How Pornography and Depression are Linked
All the lights are off in the house except the soft glow of an internet browser, highlighting the user's face. It is a comforting glow to some as they watch pornographic content to escape the hardships of life. This enticing light and content create a deeper wound than one would expect if you have an addiction.
Some speculate that there is a link between pornographic addiction and depression. The psychological term that explains the connection is called comorbidity. Comorbidity is defined as the presence of two or more illnesses. Depression is a lonely and isolating illness that can create dangerous behaviors like gambling, alcohol, drug usage, or porn addiction.
There is no universal definition for porn and people's associations to it. Some define porn through links that show people having sex; others can be live chats with a sex worker or a mix of it all. Porn, like anything else, becomes an addiction when it is an integral aspect of one's day-to-day life. It becomes an obsession, eating away at the viewer when they watch the multitude of content to stream or log in to their favorite cam-girl. It can be the equivalent of a kid in a candy shop.
With so many options, you can spend countless hours looking at content or absent-mindedly scrolling until you find the perfect video to watch. Porn can become a dark rabbit hole. Once an addictive habit begins, the content will only become more graphic, violent, and out of the norm.
Porn addiction falls under the same premise as any other addiction. The person having sexual pleasure from porn creates positive emotions and memories. It creates a reward system that if someone partakes in the addiction then they will receive good feelings. This behavior makes a person feel good, when someone has depression, they think that they need anything to take the pain away as depression can be difficult to handle efficiently. Depression can make it seem like there is no way to get out, and porn is the equivalent of providing a rope. The individual with depression doesn't know that the cord doesn't go anywhere but slowly lowers you into the pit of depression.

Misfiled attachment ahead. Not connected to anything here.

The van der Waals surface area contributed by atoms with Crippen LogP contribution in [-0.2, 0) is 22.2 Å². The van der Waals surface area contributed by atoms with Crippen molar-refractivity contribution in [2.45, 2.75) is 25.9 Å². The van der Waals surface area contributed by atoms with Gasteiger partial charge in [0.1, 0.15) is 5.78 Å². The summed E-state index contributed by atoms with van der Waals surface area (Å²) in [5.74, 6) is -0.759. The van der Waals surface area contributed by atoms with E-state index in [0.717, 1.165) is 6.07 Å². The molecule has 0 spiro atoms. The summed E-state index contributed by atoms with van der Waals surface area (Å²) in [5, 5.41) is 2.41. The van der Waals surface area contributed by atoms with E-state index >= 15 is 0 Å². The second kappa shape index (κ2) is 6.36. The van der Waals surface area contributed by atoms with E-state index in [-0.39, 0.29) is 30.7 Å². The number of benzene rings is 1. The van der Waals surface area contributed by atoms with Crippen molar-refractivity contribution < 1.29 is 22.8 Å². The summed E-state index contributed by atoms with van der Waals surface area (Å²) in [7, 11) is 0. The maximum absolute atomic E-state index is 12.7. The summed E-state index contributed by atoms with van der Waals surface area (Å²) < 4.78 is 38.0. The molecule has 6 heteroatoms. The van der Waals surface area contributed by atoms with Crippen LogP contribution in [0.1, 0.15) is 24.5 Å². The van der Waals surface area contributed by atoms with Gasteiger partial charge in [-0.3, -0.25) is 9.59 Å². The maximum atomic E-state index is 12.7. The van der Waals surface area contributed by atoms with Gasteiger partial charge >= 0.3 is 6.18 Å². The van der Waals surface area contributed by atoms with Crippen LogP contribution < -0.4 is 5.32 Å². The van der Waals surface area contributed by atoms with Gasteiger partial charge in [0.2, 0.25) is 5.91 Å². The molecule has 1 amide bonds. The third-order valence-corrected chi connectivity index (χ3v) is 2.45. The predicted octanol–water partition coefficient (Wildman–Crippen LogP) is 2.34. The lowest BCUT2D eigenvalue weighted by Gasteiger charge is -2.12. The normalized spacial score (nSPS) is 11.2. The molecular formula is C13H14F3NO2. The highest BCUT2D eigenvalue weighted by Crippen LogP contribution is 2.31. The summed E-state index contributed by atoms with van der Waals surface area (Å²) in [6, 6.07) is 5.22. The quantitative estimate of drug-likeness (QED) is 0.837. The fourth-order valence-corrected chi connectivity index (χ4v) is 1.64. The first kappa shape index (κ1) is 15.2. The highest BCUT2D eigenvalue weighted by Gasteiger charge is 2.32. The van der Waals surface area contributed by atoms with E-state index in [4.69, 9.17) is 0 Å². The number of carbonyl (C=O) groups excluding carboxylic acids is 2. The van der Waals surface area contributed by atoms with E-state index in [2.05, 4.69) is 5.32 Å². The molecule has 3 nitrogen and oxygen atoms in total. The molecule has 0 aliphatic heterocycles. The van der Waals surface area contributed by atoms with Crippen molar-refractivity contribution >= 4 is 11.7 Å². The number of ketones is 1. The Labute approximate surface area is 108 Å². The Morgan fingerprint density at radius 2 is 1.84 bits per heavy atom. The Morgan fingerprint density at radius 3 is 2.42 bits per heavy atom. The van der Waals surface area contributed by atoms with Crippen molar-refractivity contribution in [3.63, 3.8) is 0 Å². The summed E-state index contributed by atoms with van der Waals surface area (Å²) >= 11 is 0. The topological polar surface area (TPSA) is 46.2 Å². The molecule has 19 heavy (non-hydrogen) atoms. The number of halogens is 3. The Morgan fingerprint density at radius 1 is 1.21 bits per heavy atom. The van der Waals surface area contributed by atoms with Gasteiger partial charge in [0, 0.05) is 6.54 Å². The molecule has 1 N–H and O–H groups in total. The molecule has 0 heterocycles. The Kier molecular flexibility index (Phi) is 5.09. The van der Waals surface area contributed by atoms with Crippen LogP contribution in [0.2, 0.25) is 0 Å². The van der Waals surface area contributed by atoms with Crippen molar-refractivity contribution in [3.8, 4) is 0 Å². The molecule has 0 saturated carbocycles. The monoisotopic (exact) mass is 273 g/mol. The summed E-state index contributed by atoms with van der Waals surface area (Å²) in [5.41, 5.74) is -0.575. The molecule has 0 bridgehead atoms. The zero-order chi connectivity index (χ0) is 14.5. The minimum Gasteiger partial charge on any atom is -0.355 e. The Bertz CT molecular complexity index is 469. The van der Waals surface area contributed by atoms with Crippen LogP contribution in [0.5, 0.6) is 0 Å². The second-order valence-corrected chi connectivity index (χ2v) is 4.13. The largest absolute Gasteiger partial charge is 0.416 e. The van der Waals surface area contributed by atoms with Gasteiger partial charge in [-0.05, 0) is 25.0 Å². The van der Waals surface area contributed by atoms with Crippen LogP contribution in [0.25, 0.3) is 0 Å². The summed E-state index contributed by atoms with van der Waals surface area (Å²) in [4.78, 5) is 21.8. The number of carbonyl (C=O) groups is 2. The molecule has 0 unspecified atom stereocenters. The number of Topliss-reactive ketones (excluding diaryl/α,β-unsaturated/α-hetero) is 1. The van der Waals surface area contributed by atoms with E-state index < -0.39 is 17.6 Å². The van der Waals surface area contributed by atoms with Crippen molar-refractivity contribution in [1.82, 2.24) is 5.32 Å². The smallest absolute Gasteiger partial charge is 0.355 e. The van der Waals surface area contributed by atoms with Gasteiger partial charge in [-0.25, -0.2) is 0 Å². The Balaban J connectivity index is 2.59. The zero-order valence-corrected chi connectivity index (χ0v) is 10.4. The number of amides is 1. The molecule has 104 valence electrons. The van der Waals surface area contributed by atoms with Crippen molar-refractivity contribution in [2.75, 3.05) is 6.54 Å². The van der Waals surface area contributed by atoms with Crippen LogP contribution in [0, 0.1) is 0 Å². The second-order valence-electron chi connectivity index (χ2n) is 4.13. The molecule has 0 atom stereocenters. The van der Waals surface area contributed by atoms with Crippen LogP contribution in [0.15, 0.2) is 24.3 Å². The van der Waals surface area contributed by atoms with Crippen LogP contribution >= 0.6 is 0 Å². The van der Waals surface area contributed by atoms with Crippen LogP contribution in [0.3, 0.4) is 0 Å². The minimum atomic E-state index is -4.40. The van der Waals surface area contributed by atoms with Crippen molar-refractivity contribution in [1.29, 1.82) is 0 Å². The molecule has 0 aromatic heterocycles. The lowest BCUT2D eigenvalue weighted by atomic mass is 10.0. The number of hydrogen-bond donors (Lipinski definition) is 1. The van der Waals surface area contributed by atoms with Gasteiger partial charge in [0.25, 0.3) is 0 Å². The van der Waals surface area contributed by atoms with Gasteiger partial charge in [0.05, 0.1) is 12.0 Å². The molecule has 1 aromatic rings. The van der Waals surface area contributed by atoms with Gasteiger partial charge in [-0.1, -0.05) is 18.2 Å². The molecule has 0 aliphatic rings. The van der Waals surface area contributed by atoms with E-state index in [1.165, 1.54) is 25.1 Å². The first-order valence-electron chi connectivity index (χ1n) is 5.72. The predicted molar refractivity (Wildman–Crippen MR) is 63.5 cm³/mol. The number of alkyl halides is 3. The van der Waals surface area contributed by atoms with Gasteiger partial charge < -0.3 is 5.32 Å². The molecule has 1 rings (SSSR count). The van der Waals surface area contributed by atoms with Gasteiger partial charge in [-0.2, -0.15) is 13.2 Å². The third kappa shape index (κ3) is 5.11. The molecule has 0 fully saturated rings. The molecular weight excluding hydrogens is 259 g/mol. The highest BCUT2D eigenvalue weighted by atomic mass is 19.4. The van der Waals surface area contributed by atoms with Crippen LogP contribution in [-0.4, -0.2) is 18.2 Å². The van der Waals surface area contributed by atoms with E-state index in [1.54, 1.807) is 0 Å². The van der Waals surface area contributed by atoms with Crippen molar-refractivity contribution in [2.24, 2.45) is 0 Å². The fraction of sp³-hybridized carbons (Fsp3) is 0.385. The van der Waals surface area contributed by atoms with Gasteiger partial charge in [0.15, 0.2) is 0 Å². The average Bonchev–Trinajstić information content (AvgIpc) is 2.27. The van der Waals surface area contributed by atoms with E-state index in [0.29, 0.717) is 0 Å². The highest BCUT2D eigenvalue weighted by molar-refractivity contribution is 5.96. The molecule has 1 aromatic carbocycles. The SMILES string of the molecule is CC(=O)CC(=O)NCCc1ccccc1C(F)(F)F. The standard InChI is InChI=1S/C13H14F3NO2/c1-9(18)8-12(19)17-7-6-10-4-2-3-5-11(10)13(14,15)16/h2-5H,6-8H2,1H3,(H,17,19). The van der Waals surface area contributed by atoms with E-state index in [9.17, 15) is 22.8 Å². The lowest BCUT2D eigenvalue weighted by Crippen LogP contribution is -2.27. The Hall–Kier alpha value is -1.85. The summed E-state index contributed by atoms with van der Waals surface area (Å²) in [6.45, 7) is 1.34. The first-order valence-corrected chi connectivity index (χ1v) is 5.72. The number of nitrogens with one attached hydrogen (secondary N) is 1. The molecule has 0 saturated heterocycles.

What is the relationship between porn and depression?
Depression is not caused by one aspect of life. Depression can come from genetics or events. It can increase heavily by factors such as pornographic content, mainly if the individual is religious. Some speculate that there is a level of shame and guilt from viewing adult content.
In the 2019 study by Maddock et al., they investigated the link between religious versus non-religious study participants and their viewpoint on pornographic content. Surprisingly, there is no link between religious versus non-religious and porn habits, but they found a relationship between male and female viewers; both indicated that they had higher levels of depression within six months of intensive pornographic viewing.
Additionally, in the 2019 study by Borgogna, Duncan, and McDermott; the researchers analyzed scrupulosity. Scrupulosity is defined as religious guilt and shame as a symptom of OCD. They discovered that the second most common mental illness in pornographic usage was depression behind problematic porn viewing.